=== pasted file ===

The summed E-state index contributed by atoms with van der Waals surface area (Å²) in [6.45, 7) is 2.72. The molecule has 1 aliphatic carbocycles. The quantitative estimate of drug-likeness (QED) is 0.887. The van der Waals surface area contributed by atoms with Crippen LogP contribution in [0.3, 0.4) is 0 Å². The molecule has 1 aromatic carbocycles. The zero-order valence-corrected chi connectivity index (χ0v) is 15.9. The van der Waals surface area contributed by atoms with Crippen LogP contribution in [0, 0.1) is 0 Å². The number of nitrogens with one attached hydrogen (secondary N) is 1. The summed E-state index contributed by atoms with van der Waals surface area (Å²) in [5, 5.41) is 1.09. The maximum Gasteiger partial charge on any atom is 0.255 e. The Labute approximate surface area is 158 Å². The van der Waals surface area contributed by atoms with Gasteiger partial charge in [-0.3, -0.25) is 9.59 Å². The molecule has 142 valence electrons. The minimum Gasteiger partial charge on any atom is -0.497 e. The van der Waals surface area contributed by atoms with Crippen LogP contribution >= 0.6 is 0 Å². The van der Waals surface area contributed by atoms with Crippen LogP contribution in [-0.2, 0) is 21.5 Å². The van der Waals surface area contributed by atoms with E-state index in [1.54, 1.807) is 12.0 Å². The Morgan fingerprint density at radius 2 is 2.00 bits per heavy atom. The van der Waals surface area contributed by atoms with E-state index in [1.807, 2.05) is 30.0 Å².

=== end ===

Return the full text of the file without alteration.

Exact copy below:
The summed E-state index contributed by atoms with van der Waals surface area (Å²) in [6.45, 7) is 2.72. The molecule has 1 aliphatic carbocycles. The quantitative estimate of drug-likeness (QED) is 0.887. The van der Waals surface area contributed by atoms with Crippen LogP contribution in [0.3, 0.4) is 0 Å². The molecule has 1 aromatic carbocycles. The zero-order valence-corrected chi connectivity index (χ0v) is 15.9. The van der Waals surface area contributed by atoms with Crippen LogP contribution in [0, 0.1) is 0 Å². The number of nitrogens with one attached hydrogen (secondary N) is 1. The summed E-state index contributed by atoms with van der Waals surface area (Å²) in [5, 5.41) is 1.09. The maximum Gasteiger partial charge on any atom is 0.255 e. The Labute approximate surface area is 158 Å². The van der Waals surface area contributed by atoms with Gasteiger partial charge in [-0.3, -0.25) is 9.59 Å². The molecule has 142 valence electrons. The minimum Gasteiger partial charge on any atom is -0.497 e. The van der Waals surface area contributed by atoms with Crippen LogP contribution >= 0.6 is 0 Å². The van der Waals surface area contributed by atoms with Crippen LogP contribution in [-0.2, 0) is 21.5 Å². The van der Waals surface area contributed by atoms with E-state index in [1.54, 1.807) is 12.0 Å². The Morgan fingerprint density at radius 2 is 2.00 bits per heavy atom. The van der Waals surface area contributed by atoms with E-state index in [1.807, 2.05) is 30.0 Å².